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an open source database of all discovered extrasolar planets

Kepler-33

The planetary system Kepler-33 hosts at least 5 planets.

  System parameters
Primary system name Kepler-33
Alternative system names N/A
Right ascension 19 16 18
Declination +46 00 18
Distance [parsec] 918edit
Distance [lightyears] 2993
Number of stars in system 1
Number of planets in system 5

ArchitectureArchitecture of the system

This list shows all planetary and stellar components in the system. It gives a quick overview of the hierarchical architecture.

  •  Kepler-33, stellar object
    •  Kepler-33 b, planet, semi-major axis: 0.0677 AU
      •  Kepler-33 c, planet, semi-major axis: 0.1189 AU
        •  Kepler-33 d, planet, semi-major axis: 0.1660 AU
          •  Kepler-33 e, planet, semi-major axis: 0.214 AU
            •  Kepler-33 f, planet, semi-major axis: 0.254±0.005 AU

            PlanetsPlanets in the system

            This table lists all planets in the system Kepler-33.

              Kepler-33 b Kepler-33 c Kepler-33 d Kepler-33 e Kepler-33 f
            Alternative planet names KOI-707.05, KOI-707 b, KIC 9458613 b KOI-707.04, KOI-707 c, KIC 9458613 c KOI-707.01, KOI-707 d, KIC 9458613 d KOI-707.03, KOI-707 e, KIC 9458613 e KOI-707.02, KOI-707 f, KIC 9458613 f
            Description This planet candidate was discovered with the Kepler spacecraft. Its host star gets periodically fainter whenever the planet is in front of the star. Because there are multiple phenomena that can create a signal that looks similar to a planetary transit, the candidates have to be confirmed with another method. The closely packed system Kepler-33 was validated by multiplicity (Lissauer et al. 2012). However, the mass of the planets is not known yet.edit This planet candidate was discovered with the Kepler spacecraft. Its host star gets periodically fainter whenever the planet is in front of the star. Because there are multiple phenomena that can create a signal that looks similar to a planetary transit, the candidates have to be confirmed with another method. The closely packed system Kepler-33 was validated by multiplicity (Lissauer et al. 2012). However, the mass of the planets is not known yet.edit This planet candidate was discovered with the Kepler spacecraft. Its host star gets periodically fainter whenever the planet is in front of the star. Because there are multiple phenomena that can create a signal that looks similar to a planetary transit, the candidates have to be confirmed with another method. The closely packed system Kepler-33 was validated by multiplicity (Lissauer et al. 2012). However, the mass of the planets is not known yet.edit This planet candidate was discovered with the Kepler spacecraft. Its host star gets periodically fainter whenever the planet is in front of the star. Because there are multiple phenomena that can create a signal that looks similar to a planetary transit, the candidates have to be confirmed with another method. The closely packed system Kepler-33 was validated by multiplicity (Lissauer et al. 2012). However, the mass of the planets is not known yet.edit This planet candidate was discovered with the Kepler spacecraft. Its host star gets periodically fainter whenever the planet is in front of the star. Because there are multiple phenomena that can create a signal that looks similar to a planetary transit, the candidates have to be confirmed with another method. The closely packed system Kepler-33 was validated by multiplicity (Lissauer et al. 2012). However, the mass of the planets is not known yet.edit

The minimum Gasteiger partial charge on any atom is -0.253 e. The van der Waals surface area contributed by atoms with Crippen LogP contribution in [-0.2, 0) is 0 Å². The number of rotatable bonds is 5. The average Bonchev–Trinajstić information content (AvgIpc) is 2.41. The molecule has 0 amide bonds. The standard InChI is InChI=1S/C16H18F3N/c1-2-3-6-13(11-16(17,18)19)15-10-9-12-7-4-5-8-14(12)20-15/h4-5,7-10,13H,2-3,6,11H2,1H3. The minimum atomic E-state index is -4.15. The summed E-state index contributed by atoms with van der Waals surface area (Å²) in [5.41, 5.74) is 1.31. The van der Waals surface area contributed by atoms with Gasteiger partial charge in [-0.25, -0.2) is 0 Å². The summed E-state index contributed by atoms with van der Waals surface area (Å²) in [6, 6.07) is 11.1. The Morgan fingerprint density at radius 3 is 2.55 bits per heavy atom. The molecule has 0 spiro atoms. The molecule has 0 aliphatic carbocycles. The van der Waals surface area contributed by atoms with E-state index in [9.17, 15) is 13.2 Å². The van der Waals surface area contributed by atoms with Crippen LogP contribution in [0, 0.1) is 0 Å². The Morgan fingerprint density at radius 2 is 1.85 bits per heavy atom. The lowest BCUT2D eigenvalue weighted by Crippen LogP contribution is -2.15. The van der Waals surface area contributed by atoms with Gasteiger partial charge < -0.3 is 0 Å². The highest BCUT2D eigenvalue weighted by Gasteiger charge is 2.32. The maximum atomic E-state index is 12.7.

Lists Confirmed planets
            Mass [Mjup] N/A 0.003+0.008−0.002edit 0.015±0.006edit 0.021±0.004edit 0.036+0.006−0.007edit
            Mass [Mearth] N/A 0.8+2.5−0.7 4.7±2.0 6.7+1.2−1.3 11.5+1.8−2.1
            Radius [Rjup] 0.1586edit 0.292edit 0.488edit 0.366edit 0.406edit
            Radius [Rearth] 1.740 3.20 5.35 4.02 4.46
            Orbital period [days] 5.6679±0.0001edit 13.1756±0.0001edit 21.7760±0.0001edit 31.7844±0.0004edit 41.0290±0.0004edit
            Semi-major axis [AU] 0.0677edit 0.1189edit 0.1660edit 0.214edit 0.254±0.005edit
            Eccentricity N/A N/A N/A N/A N/A
            Equilibrium temperature [K] 1350edit 1018edit 862edit 760edit 698edit